The benchmark Jakarta Composite Index fell 0.64 percent on Thursday, shedding 27.20 points to close at 4,217.52 as Asia saw markets slide across the board on disappointing Japanese export data and Chinese manufacturing numbers.
Traders exchanged 5.16 billion shares worth Rp 2.94 trillion ($308 million) on Thursday on the Indonesia Stock Exchange.
Mining stocks led the decline, with the sector falling 2.5 percent on mixed industry news, including reports that the Indonesian government was seeking to raise its royalty rate on mining profits. Vale Indonesia, the nation’s biggest nickel producer, saw shares fall 0.8 percent to Rp 2,975.
Coal miner Bayan Resources plunged 10 percent on the day to close at Rp 11,600. Bumi Resources, the nation’s largest listed coal miner, shaved 2.3 percent off its share price to close at Rp 860.
After solid gains in Jakarta on Wednesday, the consumer goods sector slumped 2.0 percent on Thursday. Unilever Indonesia, Indonesia’s biggest producer of consumer goods, was down 3.8 percent to Rp 26,650. Cigarette maker Gudung Garam saw the previous day’s gains largely erased when it fell 1.4 percent to Rp 47,900.
The miscellaneous goods sector, which covers the automotive sector among others, lost 1.6 percent. Astra International, the nation’s largest automotive distributor, fell 2.0 percent to Rp 7,250.
Regionally, Asian stocks on Thursday fell from the highest level since May after Japanese exports dropped for a third month.
Japan’s exports declined 5.8 percent in August from a year earlier, the Finance Ministry reported on Thursday, and more weak manufacturing figures out of China added to concerns about the economic giant.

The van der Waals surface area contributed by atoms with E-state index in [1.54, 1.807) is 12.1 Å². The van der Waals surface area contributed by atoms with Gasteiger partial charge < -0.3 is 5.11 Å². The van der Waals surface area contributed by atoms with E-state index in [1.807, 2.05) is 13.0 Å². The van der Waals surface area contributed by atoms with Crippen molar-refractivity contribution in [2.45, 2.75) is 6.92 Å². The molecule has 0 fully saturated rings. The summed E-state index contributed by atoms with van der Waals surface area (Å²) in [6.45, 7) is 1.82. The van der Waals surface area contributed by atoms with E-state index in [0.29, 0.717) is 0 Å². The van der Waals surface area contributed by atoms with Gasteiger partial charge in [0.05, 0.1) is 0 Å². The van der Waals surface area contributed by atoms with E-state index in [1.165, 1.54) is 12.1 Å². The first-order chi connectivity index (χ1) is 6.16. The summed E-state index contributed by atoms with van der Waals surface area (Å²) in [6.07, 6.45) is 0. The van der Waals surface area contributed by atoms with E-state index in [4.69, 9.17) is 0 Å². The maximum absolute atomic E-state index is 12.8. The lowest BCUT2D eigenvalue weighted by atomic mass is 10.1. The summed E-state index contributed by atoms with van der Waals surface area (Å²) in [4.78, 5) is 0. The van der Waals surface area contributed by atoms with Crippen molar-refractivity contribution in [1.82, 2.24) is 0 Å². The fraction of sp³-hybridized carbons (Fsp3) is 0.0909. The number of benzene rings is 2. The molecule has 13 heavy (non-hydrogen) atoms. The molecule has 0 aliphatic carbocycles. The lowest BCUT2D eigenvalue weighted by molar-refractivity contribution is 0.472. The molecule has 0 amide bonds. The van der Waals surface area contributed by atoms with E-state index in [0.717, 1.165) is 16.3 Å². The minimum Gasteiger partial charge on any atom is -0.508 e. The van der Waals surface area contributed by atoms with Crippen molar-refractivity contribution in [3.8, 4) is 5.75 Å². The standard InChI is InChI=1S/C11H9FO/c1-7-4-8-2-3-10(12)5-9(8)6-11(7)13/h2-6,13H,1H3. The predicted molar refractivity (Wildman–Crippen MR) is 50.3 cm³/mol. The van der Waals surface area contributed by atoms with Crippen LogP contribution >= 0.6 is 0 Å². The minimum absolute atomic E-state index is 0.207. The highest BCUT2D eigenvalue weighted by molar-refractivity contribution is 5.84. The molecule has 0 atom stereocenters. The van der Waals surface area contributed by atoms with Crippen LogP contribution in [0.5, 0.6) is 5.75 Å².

Shanghai led the losses, tumbling 2.08 percent, or 42.99 points, to 2,024.84, its lowest since February 2009, at the height of the global financial crisis. Tokyo fell 1.57 percent, or 145.23 points, at 9,086.98.
“We’re very concerned about the near-term outlook for the global economic picture,” Peter Elston, Singapore-based head of Asia-Pacific strategy at Aberdeen Asset Management, said in a Bloomberg TV interview from Hong Kong. “There’s some fairly significant weakness just around the corner. We’re fairly cautious.”
Global indices climbed on Wednesday, with Tokyo and Sydney hitting four-month highs, after the Japanese central bank said it would extend an asset-purchase scheme as it tries to jumpstart the domestic economy.
However, most of those advances were wiped out on Thursday after HSBC’s preliminary Purchasing Managers Index (PMI) said Chinese manufacturing activity contracted for an 11th straight month in September.
The survey adds to long-running worries about the world’s number-two economy, which has seen its key export sector pummeled by shrinking demand in the crucial European and US markets. The figures from China are closely watched as the country is a key driver of growth for much of the global economy.
The Indonesian rupiah strengthened 0.2 percent to 9,524 against the US dollar on Thursday, prices from local banks compiled by Bloomberg show.
JG, AFP, Bloomberg